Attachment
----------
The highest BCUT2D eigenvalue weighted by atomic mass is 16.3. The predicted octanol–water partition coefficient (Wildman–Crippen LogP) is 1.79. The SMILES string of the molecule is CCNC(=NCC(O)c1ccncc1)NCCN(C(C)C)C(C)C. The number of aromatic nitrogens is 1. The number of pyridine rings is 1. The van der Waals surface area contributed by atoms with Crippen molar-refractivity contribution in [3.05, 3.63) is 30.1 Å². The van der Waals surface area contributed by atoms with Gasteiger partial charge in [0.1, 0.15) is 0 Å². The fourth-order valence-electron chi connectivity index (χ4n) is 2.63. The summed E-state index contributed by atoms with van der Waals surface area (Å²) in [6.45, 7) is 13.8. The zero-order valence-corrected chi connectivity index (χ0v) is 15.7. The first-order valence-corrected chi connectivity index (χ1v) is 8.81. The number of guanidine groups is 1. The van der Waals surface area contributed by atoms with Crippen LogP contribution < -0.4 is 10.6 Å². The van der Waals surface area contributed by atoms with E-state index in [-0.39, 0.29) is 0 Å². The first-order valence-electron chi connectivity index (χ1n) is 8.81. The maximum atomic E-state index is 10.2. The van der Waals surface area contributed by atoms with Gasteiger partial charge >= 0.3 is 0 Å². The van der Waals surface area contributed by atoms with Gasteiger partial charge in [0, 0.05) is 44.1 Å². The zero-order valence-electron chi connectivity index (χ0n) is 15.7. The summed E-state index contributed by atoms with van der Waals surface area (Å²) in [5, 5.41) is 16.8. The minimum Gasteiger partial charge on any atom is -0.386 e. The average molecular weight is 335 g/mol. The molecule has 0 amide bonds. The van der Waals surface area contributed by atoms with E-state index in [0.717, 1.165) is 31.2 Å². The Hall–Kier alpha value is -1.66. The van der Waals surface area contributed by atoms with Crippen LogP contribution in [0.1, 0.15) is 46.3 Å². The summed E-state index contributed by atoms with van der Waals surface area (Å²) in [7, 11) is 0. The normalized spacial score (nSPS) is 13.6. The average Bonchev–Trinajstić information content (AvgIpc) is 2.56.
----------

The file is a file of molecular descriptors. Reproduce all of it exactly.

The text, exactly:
The highest BCUT2D eigenvalue weighted by atomic mass is 16.3. The predicted octanol–water partition coefficient (Wildman–Crippen LogP) is 1.79. The SMILES string of the molecule is CCNC(=NCC(O)c1ccncc1)NCCN(C(C)C)C(C)C. The number of aromatic nitrogens is 1. The number of pyridine rings is 1. The van der Waals surface area contributed by atoms with Crippen molar-refractivity contribution in [3.05, 3.63) is 30.1 Å². The van der Waals surface area contributed by atoms with Gasteiger partial charge in [0.1, 0.15) is 0 Å². The fourth-order valence-electron chi connectivity index (χ4n) is 2.63. The summed E-state index contributed by atoms with van der Waals surface area (Å²) in [6.45, 7) is 13.8. The zero-order valence-corrected chi connectivity index (χ0v) is 15.7. The first-order valence-corrected chi connectivity index (χ1v) is 8.81. The number of guanidine groups is 1. The van der Waals surface area contributed by atoms with Crippen LogP contribution < -0.4 is 10.6 Å². The van der Waals surface area contributed by atoms with E-state index in [-0.39, 0.29) is 0 Å². The first-order valence-electron chi connectivity index (χ1n) is 8.81. The maximum atomic E-state index is 10.2. The van der Waals surface area contributed by atoms with Gasteiger partial charge >= 0.3 is 0 Å². The van der Waals surface area contributed by atoms with Gasteiger partial charge in [0, 0.05) is 44.1 Å². The zero-order valence-electron chi connectivity index (χ0n) is 15.7. The summed E-state index contributed by atoms with van der Waals surface area (Å²) in [5, 5.41) is 16.8. The minimum Gasteiger partial charge on any atom is -0.386 e. The average molecular weight is 335 g/mol. The molecule has 0 amide bonds. The van der Waals surface area contributed by atoms with E-state index in [0.717, 1.165) is 31.2 Å². The Hall–Kier alpha value is -1.66. The van der Waals surface area contributed by atoms with Crippen LogP contribution in [0.1, 0.15) is 46.3 Å². The summed E-state index contributed by atoms with van der Waals surface area (Å²) in [7, 11) is 0. The normalized spacial score (nSPS) is 13.6. The average Bonchev–Trinajstić information content (AvgIpc) is 2.56.